Let me just tell you this right now to save you the suspense: When you get a call from your kid’s school, it’s never good news.
It’s never “the principal and the director were just talking about how you’re the best mom in the whole school and we were wondering if you would mind talking to the other moms so that they could be more like you,” or “your child is doing too much homework and should be in a Ph.D. program.”
That’s why when I see the school’s number pop up on my cell phone, my stomach sinks like the Titanic, because they are both approximately the same size. But that’s another story.
So a few weeks ago, I get a call from the school, and the nurse tells me that my son was hit with a ball in the eye and that he’s in pain.
And I’m thinking: ball, eye, pain, but also I still have work to do and these bon bons aren’t going to eat themselves. So I ask to talk to him and he says yes, it hurts, and also stings, although the stinging may be the same as the hurting and it doesn’t look like I’ll be able to do homework tonight. Except he doesn’t say “ha ha” after he says the look so I can tell that he’s uncomfortable.
So I tell him that I’m busy and that this isn’t a good time for an injury, but that I’ll try to reach his sister and she can pick him up in about an hour.
And he says an hour? And I can sort of hear a gasp in the background and I say, yes, an hour, maybe 57 minutes because what am I, a professional time estimator?
Then we hang up and I resume my game of Solitaire. Seriously, why is that stuff so addictive? So stupid and addictive! But how fun is it when you win and those cards bounce around your screen? So rewarding!
Anyway, we hang up and then I think. Huh. Hit in the eye. What if it’s bad? Bad as in not good?
So I call back the school and say “I’m on my way” and the woman on the phone says “oh, good, because usually the swelling goes down pretty quickly, but it’s not in this case.” And as soon as she says that, I think two things: 1. Why didn’t she say so when she called? and 2. OMG, MY BABY!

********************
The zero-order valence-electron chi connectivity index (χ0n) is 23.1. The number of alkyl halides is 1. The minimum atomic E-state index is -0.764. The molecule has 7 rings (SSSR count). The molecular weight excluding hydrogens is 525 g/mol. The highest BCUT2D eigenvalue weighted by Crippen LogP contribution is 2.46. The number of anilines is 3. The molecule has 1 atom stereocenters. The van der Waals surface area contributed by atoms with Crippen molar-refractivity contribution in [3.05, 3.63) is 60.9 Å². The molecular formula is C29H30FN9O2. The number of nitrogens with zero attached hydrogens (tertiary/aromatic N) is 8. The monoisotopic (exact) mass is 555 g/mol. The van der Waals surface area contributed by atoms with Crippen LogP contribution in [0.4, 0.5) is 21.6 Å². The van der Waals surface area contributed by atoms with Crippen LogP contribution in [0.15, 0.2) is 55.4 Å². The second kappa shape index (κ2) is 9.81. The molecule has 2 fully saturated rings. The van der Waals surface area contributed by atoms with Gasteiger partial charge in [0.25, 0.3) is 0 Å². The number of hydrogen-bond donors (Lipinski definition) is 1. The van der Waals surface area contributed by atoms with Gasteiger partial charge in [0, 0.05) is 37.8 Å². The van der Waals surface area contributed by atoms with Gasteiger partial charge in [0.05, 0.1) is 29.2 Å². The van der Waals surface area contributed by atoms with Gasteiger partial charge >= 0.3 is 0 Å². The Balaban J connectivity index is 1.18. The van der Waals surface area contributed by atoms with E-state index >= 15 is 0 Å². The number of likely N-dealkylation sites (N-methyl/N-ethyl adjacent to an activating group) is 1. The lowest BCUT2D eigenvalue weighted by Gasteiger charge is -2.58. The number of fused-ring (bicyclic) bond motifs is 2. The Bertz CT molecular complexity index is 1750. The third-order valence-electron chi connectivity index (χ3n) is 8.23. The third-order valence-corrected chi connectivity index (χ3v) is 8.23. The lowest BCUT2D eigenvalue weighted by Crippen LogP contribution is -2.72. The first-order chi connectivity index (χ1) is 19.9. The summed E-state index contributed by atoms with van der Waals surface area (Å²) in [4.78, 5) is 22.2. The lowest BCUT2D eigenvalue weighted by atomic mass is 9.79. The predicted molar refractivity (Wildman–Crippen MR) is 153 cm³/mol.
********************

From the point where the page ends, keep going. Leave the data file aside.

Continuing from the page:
I basically shoot myself out of a cannon to get to school, and the twenty minutes it takes me to get there are filled with images of my son’s eye hanging on by a thread out of its socket (I’m not an ophthalmologist but this seems accurate) so I prepare myself for whatever gross shit may be waiting for me.
And then I get to school and I see him sitting there and I look at him and there’s no little jar with his eye in it on his lap, so I am relieved, and then I look at him some more and turn to the woman Minding the Injured and ask “which eye is it?” Because I can’t tell. And she points to the right eye and says, “See the swelling?” and I look at it again and maybe, if I squint and tilt my head to the side, I can see the swelling. But I really can’t.
But I am so relieved and happy that he is ok and I take him to the doctor just to have it checked out and she says that I should keep an eye (!) on him to make sure he’s not passing out or throwing up or speaking in tongues or joining the GOP and that he should probably not do too much homework tonight.
So all’s well that ends well, of course. And the day ends with my feeling very, very relieved and my son feeling very, very much like not doing his homework. But the whole incident just underscores my original point. Whenever the school calls, it’s never good news. It’s probably best to block the number.